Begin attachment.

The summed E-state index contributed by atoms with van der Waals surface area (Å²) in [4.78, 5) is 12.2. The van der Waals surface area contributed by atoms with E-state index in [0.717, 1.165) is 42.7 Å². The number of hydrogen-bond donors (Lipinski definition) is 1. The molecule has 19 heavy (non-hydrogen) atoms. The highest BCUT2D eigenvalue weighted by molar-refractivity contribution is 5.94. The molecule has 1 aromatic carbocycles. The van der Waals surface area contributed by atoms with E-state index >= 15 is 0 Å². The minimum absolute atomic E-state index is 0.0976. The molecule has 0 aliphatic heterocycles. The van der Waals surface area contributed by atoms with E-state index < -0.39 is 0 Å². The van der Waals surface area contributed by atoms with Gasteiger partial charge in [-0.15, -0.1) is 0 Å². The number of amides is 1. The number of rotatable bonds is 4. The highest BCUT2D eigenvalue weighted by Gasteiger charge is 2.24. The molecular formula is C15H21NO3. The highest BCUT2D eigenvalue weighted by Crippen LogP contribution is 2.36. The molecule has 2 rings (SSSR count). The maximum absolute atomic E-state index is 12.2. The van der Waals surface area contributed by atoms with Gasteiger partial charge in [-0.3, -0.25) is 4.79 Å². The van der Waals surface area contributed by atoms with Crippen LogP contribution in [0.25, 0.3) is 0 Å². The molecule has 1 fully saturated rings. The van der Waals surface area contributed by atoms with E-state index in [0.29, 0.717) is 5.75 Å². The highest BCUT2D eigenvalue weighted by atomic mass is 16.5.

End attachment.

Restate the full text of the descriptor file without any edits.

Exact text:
The summed E-state index contributed by atoms with van der Waals surface area (Å²) in [4.78, 5) is 12.2. The van der Waals surface area contributed by atoms with E-state index in [0.717, 1.165) is 42.7 Å². The number of hydrogen-bond donors (Lipinski definition) is 1. The molecule has 19 heavy (non-hydrogen) atoms. The highest BCUT2D eigenvalue weighted by molar-refractivity contribution is 5.94. The molecule has 1 aromatic carbocycles. The van der Waals surface area contributed by atoms with E-state index >= 15 is 0 Å². The minimum absolute atomic E-state index is 0.0976. The molecule has 0 aliphatic heterocycles. The van der Waals surface area contributed by atoms with E-state index < -0.39 is 0 Å². The van der Waals surface area contributed by atoms with Gasteiger partial charge in [-0.15, -0.1) is 0 Å². The number of amides is 1. The number of rotatable bonds is 4. The highest BCUT2D eigenvalue weighted by Gasteiger charge is 2.24. The molecular formula is C15H21NO3. The highest BCUT2D eigenvalue weighted by Crippen LogP contribution is 2.36. The molecule has 2 rings (SSSR count). The maximum absolute atomic E-state index is 12.2. The van der Waals surface area contributed by atoms with Gasteiger partial charge in [-0.3, -0.25) is 4.79 Å². The van der Waals surface area contributed by atoms with Crippen LogP contribution in [0.25, 0.3) is 0 Å². The molecule has 1 fully saturated rings. The van der Waals surface area contributed by atoms with E-state index in [0.29, 0.717) is 5.75 Å². The highest BCUT2D eigenvalue weighted by atomic mass is 16.5.